In her book The Artist Way, Julia Cameron advocates for something called an “artist date,” which is a time to be present and attuned to your creative genius or inner child. Think of it as a once-a-week, sweet, solo expedition to explore something that interests you. It doesn't have to be “creative” or “artsy,” although it can be!

The goal is that these dates spark whimsy and encourage play. it is good to ask yourself, “what sounds fun?”— and then allow yourself to try it. I love her book and the practices.

Here are 10 of my favorite:

  1. Spend some time outdoors with your journal, sketchbook, craft supplies, etc.

  2. Go for a walk, and take your camera with you to document the experience.

  3. Go to a free museum.

  4. Create a vision board.

  5. Dance like no one is watching to your favorite song- bonus points if you sing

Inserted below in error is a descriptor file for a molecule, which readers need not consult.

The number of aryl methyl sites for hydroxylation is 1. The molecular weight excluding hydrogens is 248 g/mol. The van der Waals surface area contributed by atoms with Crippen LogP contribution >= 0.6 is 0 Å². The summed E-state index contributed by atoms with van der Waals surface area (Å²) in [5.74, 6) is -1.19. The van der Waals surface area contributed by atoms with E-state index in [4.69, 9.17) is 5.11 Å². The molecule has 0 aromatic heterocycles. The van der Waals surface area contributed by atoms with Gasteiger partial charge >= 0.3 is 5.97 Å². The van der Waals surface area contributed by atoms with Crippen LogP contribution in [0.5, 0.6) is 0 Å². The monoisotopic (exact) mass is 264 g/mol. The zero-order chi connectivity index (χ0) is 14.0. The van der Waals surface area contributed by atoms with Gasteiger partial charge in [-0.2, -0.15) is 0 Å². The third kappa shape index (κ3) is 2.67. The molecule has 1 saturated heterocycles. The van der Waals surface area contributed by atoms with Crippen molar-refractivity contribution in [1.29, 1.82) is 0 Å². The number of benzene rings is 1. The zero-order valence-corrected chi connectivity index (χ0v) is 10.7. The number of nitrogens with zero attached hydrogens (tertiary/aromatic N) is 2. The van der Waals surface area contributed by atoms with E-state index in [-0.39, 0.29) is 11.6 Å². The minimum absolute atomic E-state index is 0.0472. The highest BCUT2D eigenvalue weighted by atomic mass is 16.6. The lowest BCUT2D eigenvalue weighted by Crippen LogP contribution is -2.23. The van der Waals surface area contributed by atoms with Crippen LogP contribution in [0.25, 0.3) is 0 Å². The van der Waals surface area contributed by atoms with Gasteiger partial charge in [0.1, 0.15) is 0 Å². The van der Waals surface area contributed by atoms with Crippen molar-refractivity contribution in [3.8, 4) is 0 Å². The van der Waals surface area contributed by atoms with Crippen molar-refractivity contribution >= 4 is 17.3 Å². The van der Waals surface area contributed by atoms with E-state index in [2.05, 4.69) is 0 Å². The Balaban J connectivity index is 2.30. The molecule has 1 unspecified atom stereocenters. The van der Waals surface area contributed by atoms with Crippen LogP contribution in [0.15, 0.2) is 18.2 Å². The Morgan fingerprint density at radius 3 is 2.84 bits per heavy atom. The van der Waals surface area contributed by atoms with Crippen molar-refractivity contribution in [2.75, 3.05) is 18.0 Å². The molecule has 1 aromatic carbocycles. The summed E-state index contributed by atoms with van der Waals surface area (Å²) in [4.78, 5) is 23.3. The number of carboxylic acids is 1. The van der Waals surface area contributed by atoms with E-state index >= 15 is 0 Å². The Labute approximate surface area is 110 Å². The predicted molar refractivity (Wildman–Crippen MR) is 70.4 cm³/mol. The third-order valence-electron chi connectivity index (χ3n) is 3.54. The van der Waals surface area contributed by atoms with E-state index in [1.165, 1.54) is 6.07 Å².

6. Plant something

  7. Watch the clouds

  8. Write a poem and water color an illustration

  9. Spend the day naked

  10. Have a technology-free day.

These have supported my art practice and have fueled and expand my creativity. When I am creative, I feel more connected to myself and that which created me.


Nkechi Deanna Njaka is an SF mindfulness meditation instructor and the founder of NDN lifestyle studio, co-founder of Sitting Matters, and a 2017 YBCA Truth Fellow. As a neuroscientist, choreographer and meditation teacher, she has spent the majority of her life investigating the relationship between the brain and the body and has always felt the significance of their integration.Through her work as a neuroscientist as well as a professional modern dancer + choreographer, she discovered that mindfulness and creativity are crucial for sustaining individual and global well-being. She attended Scripps College in Claremont, CA where she majored in neuroscience and dance and went on to complete an MSc. in Neuroscience at the University of Edinburgh.